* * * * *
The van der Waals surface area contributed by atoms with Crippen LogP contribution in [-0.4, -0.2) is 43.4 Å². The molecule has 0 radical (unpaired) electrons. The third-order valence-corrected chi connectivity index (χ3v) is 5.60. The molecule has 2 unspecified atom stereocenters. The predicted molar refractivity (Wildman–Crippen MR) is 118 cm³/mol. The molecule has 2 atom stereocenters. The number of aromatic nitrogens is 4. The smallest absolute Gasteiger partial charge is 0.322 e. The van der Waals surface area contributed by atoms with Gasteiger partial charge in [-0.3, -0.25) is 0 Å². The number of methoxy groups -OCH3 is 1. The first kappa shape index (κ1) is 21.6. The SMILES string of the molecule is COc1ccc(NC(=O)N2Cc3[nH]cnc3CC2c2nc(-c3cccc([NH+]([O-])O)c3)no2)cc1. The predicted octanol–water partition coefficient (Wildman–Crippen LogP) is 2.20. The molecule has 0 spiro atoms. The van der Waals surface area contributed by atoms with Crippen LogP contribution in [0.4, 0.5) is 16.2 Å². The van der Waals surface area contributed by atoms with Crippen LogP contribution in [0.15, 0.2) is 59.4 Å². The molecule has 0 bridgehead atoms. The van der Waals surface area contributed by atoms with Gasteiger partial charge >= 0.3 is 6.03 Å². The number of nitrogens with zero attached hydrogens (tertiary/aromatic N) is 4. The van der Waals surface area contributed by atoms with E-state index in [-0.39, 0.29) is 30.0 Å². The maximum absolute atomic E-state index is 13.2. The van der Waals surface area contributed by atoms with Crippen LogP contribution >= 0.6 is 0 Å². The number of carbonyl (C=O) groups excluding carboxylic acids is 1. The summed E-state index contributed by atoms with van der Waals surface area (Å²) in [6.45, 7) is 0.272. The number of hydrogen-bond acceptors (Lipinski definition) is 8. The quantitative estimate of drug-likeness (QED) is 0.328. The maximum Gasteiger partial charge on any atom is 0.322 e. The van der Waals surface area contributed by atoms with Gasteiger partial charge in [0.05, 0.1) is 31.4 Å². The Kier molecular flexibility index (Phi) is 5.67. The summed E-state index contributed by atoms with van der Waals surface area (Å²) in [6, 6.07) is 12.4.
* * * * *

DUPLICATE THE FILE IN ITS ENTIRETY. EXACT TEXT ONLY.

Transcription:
The van der Waals surface area contributed by atoms with Crippen LogP contribution in [-0.4, -0.2) is 43.4 Å². The molecule has 0 radical (unpaired) electrons. The third-order valence-corrected chi connectivity index (χ3v) is 5.60. The molecule has 2 unspecified atom stereocenters. The predicted molar refractivity (Wildman–Crippen MR) is 118 cm³/mol. The molecule has 2 atom stereocenters. The number of aromatic nitrogens is 4. The smallest absolute Gasteiger partial charge is 0.322 e. The van der Waals surface area contributed by atoms with Gasteiger partial charge in [-0.3, -0.25) is 0 Å². The number of methoxy groups -OCH3 is 1. The first kappa shape index (κ1) is 21.6. The SMILES string of the molecule is COc1ccc(NC(=O)N2Cc3[nH]cnc3CC2c2nc(-c3cccc([NH+]([O-])O)c3)no2)cc1. The predicted octanol–water partition coefficient (Wildman–Crippen LogP) is 2.20. The molecule has 0 spiro atoms. The van der Waals surface area contributed by atoms with Crippen LogP contribution in [0.4, 0.5) is 16.2 Å². The van der Waals surface area contributed by atoms with Crippen LogP contribution in [0.15, 0.2) is 59.4 Å². The molecule has 0 bridgehead atoms. The van der Waals surface area contributed by atoms with Gasteiger partial charge >= 0.3 is 6.03 Å². The number of nitrogens with zero attached hydrogens (tertiary/aromatic N) is 4. The van der Waals surface area contributed by atoms with E-state index in [-0.39, 0.29) is 30.0 Å². The maximum absolute atomic E-state index is 13.2. The van der Waals surface area contributed by atoms with Crippen LogP contribution >= 0.6 is 0 Å². The number of carbonyl (C=O) groups excluding carboxylic acids is 1. The summed E-state index contributed by atoms with van der Waals surface area (Å²) in [6.45, 7) is 0.272. The number of hydrogen-bond acceptors (Lipinski definition) is 8. The quantitative estimate of drug-likeness (QED) is 0.328. The maximum Gasteiger partial charge on any atom is 0.322 e. The van der Waals surface area contributed by atoms with Gasteiger partial charge in [0.05, 0.1) is 31.4 Å². The Kier molecular flexibility index (Phi) is 5.67. The summed E-state index contributed by atoms with van der Waals surface area (Å²) in [6, 6.07) is 12.4.